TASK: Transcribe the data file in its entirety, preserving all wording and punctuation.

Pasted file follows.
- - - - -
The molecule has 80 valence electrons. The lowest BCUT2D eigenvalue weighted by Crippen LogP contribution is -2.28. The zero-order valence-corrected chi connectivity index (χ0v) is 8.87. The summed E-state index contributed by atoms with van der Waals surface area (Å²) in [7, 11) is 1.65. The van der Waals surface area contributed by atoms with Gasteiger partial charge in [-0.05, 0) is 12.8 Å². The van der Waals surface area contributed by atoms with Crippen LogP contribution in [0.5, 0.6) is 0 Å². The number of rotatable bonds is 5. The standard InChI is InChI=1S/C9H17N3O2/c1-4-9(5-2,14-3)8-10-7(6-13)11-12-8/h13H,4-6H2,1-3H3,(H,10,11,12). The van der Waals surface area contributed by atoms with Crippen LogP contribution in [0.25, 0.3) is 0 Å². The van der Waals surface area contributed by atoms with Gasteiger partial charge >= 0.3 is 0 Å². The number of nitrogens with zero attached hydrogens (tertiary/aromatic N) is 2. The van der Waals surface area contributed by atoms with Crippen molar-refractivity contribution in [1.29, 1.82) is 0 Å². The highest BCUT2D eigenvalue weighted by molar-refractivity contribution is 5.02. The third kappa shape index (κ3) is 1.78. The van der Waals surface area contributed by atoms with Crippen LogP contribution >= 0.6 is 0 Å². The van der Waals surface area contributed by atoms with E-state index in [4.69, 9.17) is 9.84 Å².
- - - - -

The molecule has 80 valence electrons. The lowest BCUT2D eigenvalue weighted by Crippen LogP contribution is -2.28. The zero-order valence-corrected chi connectivity index (χ0v) is 8.87. The summed E-state index contributed by atoms with van der Waals surface area (Å²) in [7, 11) is 1.65. The van der Waals surface area contributed by atoms with Gasteiger partial charge in [-0.05, 0) is 12.8 Å². The van der Waals surface area contributed by atoms with Crippen LogP contribution in [0.5, 0.6) is 0 Å². The number of rotatable bonds is 5. The standard InChI is InChI=1S/C9H17N3O2/c1-4-9(5-2,14-3)8-10-7(6-13)11-12-8/h13H,4-6H2,1-3H3,(H,10,11,12). The van der Waals surface area contributed by atoms with Crippen LogP contribution in [0.25, 0.3) is 0 Å². The van der Waals surface area contributed by atoms with Gasteiger partial charge >= 0.3 is 0 Å². The number of nitrogens with zero attached hydrogens (tertiary/aromatic N) is 2. The van der Waals surface area contributed by atoms with Crippen molar-refractivity contribution in [1.29, 1.82) is 0 Å². The highest BCUT2D eigenvalue weighted by molar-refractivity contribution is 5.02. The third kappa shape index (κ3) is 1.78. The van der Waals surface area contributed by atoms with Crippen LogP contribution >= 0.6 is 0 Å². The van der Waals surface area contributed by atoms with E-state index in [4.69, 9.17) is 9.84 Å².